Get ready for a fun immersion in the daily life of Budapest—your local expert will show you how to use the metro (one of the oldest in Europe) to easily reach all the city has to offer. Start with a visit to one of the city’s irresistible market halls. Stalls spill over with produce, sausages and meats, festoons of dried paprika, cheeses, and jars of honey, all of it authentically Hungarian. After you leave the market, stop for coffee and a sweet treat at Szamos Gourmet Palace, a combination pastry shop, café and chocolate maker in Vörösmarty Square. Marzipan is a favorite confection in Budapest, and Szamos has specialized in making it since the 1930s, so you might want to try some—but the shop’s truffle selection is equally irresistible. Refreshed, you’ll be ready to hop back on the tram for a visit to the gracious green spaces of Károlyi Garden, sometimes described as Budapest’s most charming small park. You’ll ramble along the boulevards and pass the Hungarian National Museum, truly getting the feel for this dynamic city, as you head back toward the ship.

Note: Budapest’s market halls are closed on holidays. If your tour lands on a holiday, we will skip the market.

Budapest panoramic highlights and Parliament visit

This panoramic tour is a wonderful way to get an overview of the city if you have never been here before. It will carry you from Heroes’ Square, created in 1896 to honor the thousand-year anniversary of Hungary’s founding and its greatest historical figures, past some of the city’s most striking architectural sights—Dohány Street Synagogue, the Hungarian National Museum, the state opera house and St. Stephen’s Basilica—and on to your next destination: the truly stunning Parliament Building, which you can explore inside and out. Today's excursion also takes you to the top of the 771 ft. high Gellért Hill, which is capped by the spectacular Citadella, where you can enjoy gorgeous views of Budapest and the Danube below.

In the evening, a special Captain’s Welcome Reception and Dinner will be prepared for you.

Day 12: Mohács, Batina (Osijek), Vukovar

Welcome to Croatia! This ancient country, which has made a remarkable recovery from a brutal civil war, is noted for its beautiful countryside and thriving folk traditions, as well as simple, delicious local rustic food.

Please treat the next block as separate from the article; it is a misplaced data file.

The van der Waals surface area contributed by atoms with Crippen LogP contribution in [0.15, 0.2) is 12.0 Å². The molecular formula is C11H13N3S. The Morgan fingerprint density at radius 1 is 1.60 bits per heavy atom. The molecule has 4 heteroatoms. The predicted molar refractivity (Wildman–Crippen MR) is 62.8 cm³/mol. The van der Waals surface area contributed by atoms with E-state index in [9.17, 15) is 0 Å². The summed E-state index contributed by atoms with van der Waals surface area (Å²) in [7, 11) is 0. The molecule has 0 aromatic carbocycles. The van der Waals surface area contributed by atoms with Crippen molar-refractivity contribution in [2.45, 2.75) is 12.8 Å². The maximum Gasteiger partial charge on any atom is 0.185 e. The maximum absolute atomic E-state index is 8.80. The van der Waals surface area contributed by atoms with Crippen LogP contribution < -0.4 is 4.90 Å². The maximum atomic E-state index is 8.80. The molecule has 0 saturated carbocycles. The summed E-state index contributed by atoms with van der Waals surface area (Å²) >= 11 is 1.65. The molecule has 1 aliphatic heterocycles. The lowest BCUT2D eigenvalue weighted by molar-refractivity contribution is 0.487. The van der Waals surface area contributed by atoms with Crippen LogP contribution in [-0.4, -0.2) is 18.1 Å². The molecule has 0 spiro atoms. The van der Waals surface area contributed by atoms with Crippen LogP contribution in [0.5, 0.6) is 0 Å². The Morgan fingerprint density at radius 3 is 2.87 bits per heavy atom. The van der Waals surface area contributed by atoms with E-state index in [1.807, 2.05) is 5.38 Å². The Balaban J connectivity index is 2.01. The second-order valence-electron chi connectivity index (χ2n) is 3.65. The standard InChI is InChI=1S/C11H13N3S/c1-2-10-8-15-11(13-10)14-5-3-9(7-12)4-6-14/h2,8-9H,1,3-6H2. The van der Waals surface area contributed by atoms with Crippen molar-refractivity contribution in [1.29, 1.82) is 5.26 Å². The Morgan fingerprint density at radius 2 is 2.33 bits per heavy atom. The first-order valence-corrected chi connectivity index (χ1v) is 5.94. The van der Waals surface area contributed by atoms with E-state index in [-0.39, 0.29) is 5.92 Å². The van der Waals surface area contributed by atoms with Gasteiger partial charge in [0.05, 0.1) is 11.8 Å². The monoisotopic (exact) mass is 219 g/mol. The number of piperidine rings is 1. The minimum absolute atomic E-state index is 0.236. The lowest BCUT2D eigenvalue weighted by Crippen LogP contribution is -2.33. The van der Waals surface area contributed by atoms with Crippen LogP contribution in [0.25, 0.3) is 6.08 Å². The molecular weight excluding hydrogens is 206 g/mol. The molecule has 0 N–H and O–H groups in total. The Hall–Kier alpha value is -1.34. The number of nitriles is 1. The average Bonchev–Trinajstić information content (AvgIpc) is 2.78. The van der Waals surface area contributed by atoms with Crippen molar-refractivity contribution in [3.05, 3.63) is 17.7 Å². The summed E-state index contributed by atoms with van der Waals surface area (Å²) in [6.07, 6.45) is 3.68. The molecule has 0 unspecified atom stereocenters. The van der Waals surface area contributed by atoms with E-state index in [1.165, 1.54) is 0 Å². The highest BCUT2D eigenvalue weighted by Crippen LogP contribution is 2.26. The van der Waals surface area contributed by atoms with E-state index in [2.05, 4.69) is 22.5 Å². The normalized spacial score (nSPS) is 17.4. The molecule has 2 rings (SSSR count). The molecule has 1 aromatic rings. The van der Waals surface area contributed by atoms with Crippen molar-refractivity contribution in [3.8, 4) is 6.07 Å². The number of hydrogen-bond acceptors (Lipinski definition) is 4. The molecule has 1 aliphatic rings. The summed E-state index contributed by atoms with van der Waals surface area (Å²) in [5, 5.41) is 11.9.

Vucedol Culture Museum and lunch at a family winery

From Batina you’ll head to Osijek, where you’ll visit Tvrda, a military and civil complex begun in 1687 by the Habsburgs after they took the region back from the Ottomans. You’ll also learn something of Osijek’s long history—which dates back to Roman times—and stop by the Church of the Holy Cross, built by the Franciscans after the Ottomans left.

Later, you’ll visit the Vucedol Museum. The basic idea behind the concept of this unique museum was integration into the terrain—the entire structure is designed to be mostly buried in the ground and only the façade is open to the landscape. Its shape, as serpentine, follows terrain, and on whose green roof you can reach the archaeological sites over the museum. Along the path, you’ll encounter the various Vučedol culture archaeological findings that have been discovered to date, which showcase the daily life and customs during a turbulent time of the immigration of the first Indo-Europeans and their relationship with the natives, the blending of material cultures and religions. Following your time at the museum, enjoy lunch at the Goldschmidt winery.

Next, you're off to Vukovar, whose bullet-riddled water tower stands as a reminder of the bitter Croatian War of Independence, fought between 1991 and 1995, when Croatia sought to break away from Yugoslavia. Thousands died during the siege of Vukovar, which was heavily damaged. As you take a short walk through Vukovar, you will see lasting signs of the conflict, but you will also see a revitalized community, determined to rebuild.

Full-day tour of Osijek with private home-hosted lunch

Venture into a lesser-known part of Croatia today. From Batina, head to Osijek, the capital of Slavonia. Osijek is an attractive town on the banks of the Drava River that combines a long history—settlement predates the Romans, who built a fortress there that was conquered by Attila the Hun— with an easygoing charm and a readiness to embrace the future. You’ll stroll through Tvrda, the baroque military and civil complex begun in 1687 by the Habsburgs after they seized the town from the Ottoman Turks, and see some of the historic highlights via a panoramic tour.

You’ll follow up your tour with a stop in a village just outside the city for a traditional Croatian lunch hosted by local villagers. Translators will be on hand to help you and your hosts converse, so you can actually learn a bit about one another’s lives and interests.

Next stop is the port of Vukovar, where your local expert will tell you about Vukovar’s calamitous experience during the Croatian War of Independence (1991-1995), when much of the city was shelled.

Day 13: Belgrade

Belgrade, the modern-day capital of Serbia, is one of Europe’s oldest cities, dating back some 7,000 years. Signs of its tumultuous history are visible everywhere, juxtaposed with the city’s vibrant modern-day present.

Belgrade city tour with visit to the Royal Grounds of Karadjordjevic Dynasty Palace

As a motorcoach carries you through the city, you’ll see a mix of architectural styles that reveal the city’s past, ranging from Gothic, Ottoman, baroque and art nouveau to utilitarian Communist apartment blocks and modern high-rises. While Belgrade has been no stranger to political upheaval, the 19th-century Residence of Princess Ljubica and serene old residential streets speak of calmer days, as do the bustling present-day café-lined boulevards. You’ll pass the tomb and memorial museum of Josip Broz Tito, which is located at the site of Tito’s former residence in Belgrade’s affluent Dedinje neighborhood, and visit Kalemegdan Fortress, high on a hill above the confluence of the Sava and Danube rivers.